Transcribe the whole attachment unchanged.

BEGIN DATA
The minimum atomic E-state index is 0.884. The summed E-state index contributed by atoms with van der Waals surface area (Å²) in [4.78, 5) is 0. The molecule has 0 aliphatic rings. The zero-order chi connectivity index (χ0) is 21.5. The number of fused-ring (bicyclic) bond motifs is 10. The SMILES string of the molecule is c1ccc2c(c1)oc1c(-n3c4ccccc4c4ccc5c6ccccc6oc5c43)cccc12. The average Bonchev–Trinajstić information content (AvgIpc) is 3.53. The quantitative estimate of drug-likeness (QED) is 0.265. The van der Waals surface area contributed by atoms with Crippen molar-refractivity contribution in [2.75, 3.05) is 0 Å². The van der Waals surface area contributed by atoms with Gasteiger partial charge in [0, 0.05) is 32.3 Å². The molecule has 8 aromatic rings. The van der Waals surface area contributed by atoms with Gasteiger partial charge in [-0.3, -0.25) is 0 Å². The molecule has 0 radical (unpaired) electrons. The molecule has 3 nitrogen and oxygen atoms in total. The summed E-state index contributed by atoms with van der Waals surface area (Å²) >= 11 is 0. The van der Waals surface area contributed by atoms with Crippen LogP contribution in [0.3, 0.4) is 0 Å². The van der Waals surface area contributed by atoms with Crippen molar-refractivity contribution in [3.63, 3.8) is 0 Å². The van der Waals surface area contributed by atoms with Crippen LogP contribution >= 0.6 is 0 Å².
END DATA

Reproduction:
The minimum atomic E-state index is 0.884. The summed E-state index contributed by atoms with van der Waals surface area (Å²) in [4.78, 5) is 0. The molecule has 0 aliphatic rings. The zero-order chi connectivity index (χ0) is 21.5. The number of fused-ring (bicyclic) bond motifs is 10. The SMILES string of the molecule is c1ccc2c(c1)oc1c(-n3c4ccccc4c4ccc5c6ccccc6oc5c43)cccc12. The average Bonchev–Trinajstić information content (AvgIpc) is 3.53. The quantitative estimate of drug-likeness (QED) is 0.265. The van der Waals surface area contributed by atoms with Crippen molar-refractivity contribution in [2.75, 3.05) is 0 Å². The van der Waals surface area contributed by atoms with Gasteiger partial charge in [0, 0.05) is 32.3 Å². The molecule has 8 aromatic rings. The van der Waals surface area contributed by atoms with Gasteiger partial charge in [-0.3, -0.25) is 0 Å². The molecule has 0 radical (unpaired) electrons. The molecule has 3 nitrogen and oxygen atoms in total. The summed E-state index contributed by atoms with van der Waals surface area (Å²) >= 11 is 0. The van der Waals surface area contributed by atoms with Crippen LogP contribution in [0.3, 0.4) is 0 Å². The van der Waals surface area contributed by atoms with Crippen molar-refractivity contribution in [3.63, 3.8) is 0 Å². The van der Waals surface area contributed by atoms with Crippen LogP contribution >= 0.6 is 0 Å².